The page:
(Release Info London schedule; June 19th, 2020, Curzon Home Cinema)
"On A Magical Night"
We meet Maria Mortemart (Chiara Mastroianni), a woman who's dissatisfied with her marriage after a heated argument with her husband Pierre (Anthony Devaux). After 20 years of marriage, Maria decides to leave her husband. She moves out for the night to stay in a hotel across the street from their home and settles in room 212 from which she watches her husband and reflects upon their life together. While mulling over her decision, various people from her past appear, offering their opinions. She's visited by her late mother (Marie-Christine Adam), her dead grandmother (Claire Johnston), Richard Warrimer (Vincent Lacoste), a younger, 25-year-old version of her husband, her husband’s first love Irene Haffner (Camille Cottin) and her many lovers, to berate her for a string of infidelities. In room 212, she reflects upon her marriage, gifted with the ability to see it all at once. There, she has a bird’s eye view of her apartment, her husband, and her marriage. In this comic romp, she confronts her past lovers and relationships on one magical night, fantasizing about the lives she could’ve lived and wondering if she’s made the right decisions.
Inspired by Leo McCarey’s 'The Awful Truth', this is a playful, witty fantasy, served by stunning cinematography. From the very beginning, the story looks like a conjugal tale more than a report on couples. The film takes a familiar topic, a couple in crisis after many years of marriage, and revives it with abundant creativity and cinematic strokes of genius. 'Thus play I in one person many people, and none contented'. We believe that this 'Shakespeare' verse, that John Irving borrowed for the title of one of his novels, defines quite well the initial mystery in that story. Let’s pretend a woman, Maria, one night has the revelation that she has the gift of seeing how there are always more people around her than it seems. Her husband is also her young fiancé, and the teenager she did not know. Her rival Irene is also Irene the role model of her future life. Her lover Asdrubal Électorat (Harrison Arevelo) is all of her lovers in one person. Maria would be like a fixed star that would attract satellites around her that keep multiplying. The story follows the poisonous steps of this invasion and simultaneously builds with Maria the antidote to escape them. Let’s pretend that woman, Maria, experienced finding her voice among all the voices that block her.
The more Maria would like to think about her life, the more her life turns out to be filled with protagonists who want to speak for her. Maria crosses a street, hoping for some perspective, to see herself from the outside, to see her apartment, her husband, her marriage from above. Yet now she's not facing loneliness, but the noisy group of people who claim they've suffered from her, her freedom, her desires. Among them, Maria is like a prisoner of more or less aggressive signs that she must interpret. And we don’t have much of an explanation for it except that they're shamefully sweet and exhaustingly kind; these four characters liked one another. In our great ideas about films and how cinema happens, we forget this essential, precious and rare element; the love that the characters feel for one another. The trust, the humor, the affection, the friendship between them. This film owes everything to the health, kindness, tenderness, wildness and delicate and benevolent warmth of the characters.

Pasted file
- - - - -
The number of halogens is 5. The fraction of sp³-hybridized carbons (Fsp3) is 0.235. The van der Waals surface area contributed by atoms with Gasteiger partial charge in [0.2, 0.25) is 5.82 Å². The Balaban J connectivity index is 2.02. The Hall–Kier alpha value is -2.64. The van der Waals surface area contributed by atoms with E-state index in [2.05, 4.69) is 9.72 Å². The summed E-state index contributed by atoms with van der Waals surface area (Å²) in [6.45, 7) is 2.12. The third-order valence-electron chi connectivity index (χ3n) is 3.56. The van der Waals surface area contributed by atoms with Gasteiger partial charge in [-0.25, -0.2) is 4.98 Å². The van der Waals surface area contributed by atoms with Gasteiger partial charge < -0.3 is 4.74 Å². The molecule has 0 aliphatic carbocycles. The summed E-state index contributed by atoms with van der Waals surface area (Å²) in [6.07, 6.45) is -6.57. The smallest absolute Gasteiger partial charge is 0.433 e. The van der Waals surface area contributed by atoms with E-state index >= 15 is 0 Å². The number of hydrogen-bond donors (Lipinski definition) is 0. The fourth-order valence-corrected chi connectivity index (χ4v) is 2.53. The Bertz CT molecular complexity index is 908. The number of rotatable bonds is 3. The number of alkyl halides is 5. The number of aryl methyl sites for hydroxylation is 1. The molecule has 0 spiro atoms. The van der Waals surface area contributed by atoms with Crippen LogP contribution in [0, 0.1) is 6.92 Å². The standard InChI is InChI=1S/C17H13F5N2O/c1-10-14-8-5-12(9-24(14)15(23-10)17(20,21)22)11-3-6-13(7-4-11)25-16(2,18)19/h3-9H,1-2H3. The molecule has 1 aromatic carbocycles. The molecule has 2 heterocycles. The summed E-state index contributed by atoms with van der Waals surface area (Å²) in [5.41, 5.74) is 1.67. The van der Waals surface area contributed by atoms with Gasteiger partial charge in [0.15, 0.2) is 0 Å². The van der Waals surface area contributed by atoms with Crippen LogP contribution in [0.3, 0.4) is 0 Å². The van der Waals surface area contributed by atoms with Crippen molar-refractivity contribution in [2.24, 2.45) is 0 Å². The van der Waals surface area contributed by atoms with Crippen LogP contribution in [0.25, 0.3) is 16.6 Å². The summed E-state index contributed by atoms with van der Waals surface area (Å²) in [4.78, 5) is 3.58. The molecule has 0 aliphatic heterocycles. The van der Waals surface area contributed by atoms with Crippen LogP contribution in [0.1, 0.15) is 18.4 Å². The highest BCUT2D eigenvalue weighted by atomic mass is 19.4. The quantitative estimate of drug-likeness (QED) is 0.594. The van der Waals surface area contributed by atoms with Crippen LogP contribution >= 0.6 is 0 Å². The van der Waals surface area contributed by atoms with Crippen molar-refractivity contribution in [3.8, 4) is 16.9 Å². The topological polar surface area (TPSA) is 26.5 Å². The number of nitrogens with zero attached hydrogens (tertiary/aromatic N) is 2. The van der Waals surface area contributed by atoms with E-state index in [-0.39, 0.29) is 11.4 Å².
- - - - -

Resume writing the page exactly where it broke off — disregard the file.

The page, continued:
As often, “On A Magical Night” proceeds from "Les Fleurs", which has not been shot, barely been written, but which is it's secret source. The story is set during 'The Occupation', then in 'The 50’s'. There's an imaginary painter, a piano, 'The Picardie' region, 'The Opéra Garnier' and two female characters who are keeping a secret that they could not access themselves. We find ourselves watching Leo McCarey’s “The Awful Truth”; Irene Dunne and Cary Grant as an infallible married couple after their divorce. It takes us to an overly solemn level. How many filmmakers have taken an interest in the subject of conjugal conversation? We're more and more distrustful of this importance, this sort of domination that some films command to cinema itself. "On A Magical Night” expresses in a sentimental and stubborn way, the attachment to fiction cinema where let’s pretend has more value than the let’s do it as it's. Here, fiction in the sense of enchantment. We've let ourselves been swept along it in a dance with forgotten steps, charmed by it's spells. And little by little, it appeared to us that it's not nothing, in this day and age, to claim the precious tools of acting, of metaphor, to favor the magic of backstage, of tricks, in a work that aims to make life happen during a film.
We should not forget that we've been twenty-five and that we loved us madly when we was that age! For years, we've gotten our bearings in life from the love stories that punctuated it. It was back in the days of 'X' or in the days of 'Y', month-long or night-long romances seemed to be the highest points of our existence. As if romantic faithfulness allowed us to multiply projects. We're aware that it's arbitrary, and maybe irrelevant to bring up these two words, truthfulness and films. We're quite tempted to claim that loving lengthily has certainly allowed us to shoot often.